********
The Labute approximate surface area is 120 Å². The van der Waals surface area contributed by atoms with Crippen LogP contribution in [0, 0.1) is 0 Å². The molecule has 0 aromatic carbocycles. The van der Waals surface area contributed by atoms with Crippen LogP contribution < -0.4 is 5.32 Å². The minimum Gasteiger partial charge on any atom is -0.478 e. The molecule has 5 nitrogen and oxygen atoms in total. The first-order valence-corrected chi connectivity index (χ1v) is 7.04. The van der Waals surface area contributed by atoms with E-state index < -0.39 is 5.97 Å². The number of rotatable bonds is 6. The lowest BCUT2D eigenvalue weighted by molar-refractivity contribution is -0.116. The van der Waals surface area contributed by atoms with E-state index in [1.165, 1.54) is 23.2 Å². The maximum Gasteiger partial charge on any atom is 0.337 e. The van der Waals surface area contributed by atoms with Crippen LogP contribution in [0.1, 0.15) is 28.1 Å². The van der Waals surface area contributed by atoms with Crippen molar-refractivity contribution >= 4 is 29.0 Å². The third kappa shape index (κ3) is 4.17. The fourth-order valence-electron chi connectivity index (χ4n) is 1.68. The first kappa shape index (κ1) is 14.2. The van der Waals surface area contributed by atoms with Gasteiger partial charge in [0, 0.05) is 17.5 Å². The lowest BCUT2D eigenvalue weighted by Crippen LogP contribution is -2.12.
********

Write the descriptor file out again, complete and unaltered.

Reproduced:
The Labute approximate surface area is 120 Å². The van der Waals surface area contributed by atoms with Crippen LogP contribution in [0, 0.1) is 0 Å². The molecule has 0 aromatic carbocycles. The van der Waals surface area contributed by atoms with Crippen LogP contribution < -0.4 is 5.32 Å². The minimum Gasteiger partial charge on any atom is -0.478 e. The molecule has 5 nitrogen and oxygen atoms in total. The first-order valence-corrected chi connectivity index (χ1v) is 7.04. The van der Waals surface area contributed by atoms with E-state index < -0.39 is 5.97 Å². The number of rotatable bonds is 6. The lowest BCUT2D eigenvalue weighted by molar-refractivity contribution is -0.116. The van der Waals surface area contributed by atoms with E-state index in [1.165, 1.54) is 23.2 Å². The maximum Gasteiger partial charge on any atom is 0.337 e. The van der Waals surface area contributed by atoms with Crippen LogP contribution in [0.1, 0.15) is 28.1 Å². The van der Waals surface area contributed by atoms with Crippen molar-refractivity contribution >= 4 is 29.0 Å². The third kappa shape index (κ3) is 4.17. The fourth-order valence-electron chi connectivity index (χ4n) is 1.68. The first kappa shape index (κ1) is 14.2. The van der Waals surface area contributed by atoms with Gasteiger partial charge in [0, 0.05) is 17.5 Å². The lowest BCUT2D eigenvalue weighted by Crippen LogP contribution is -2.12.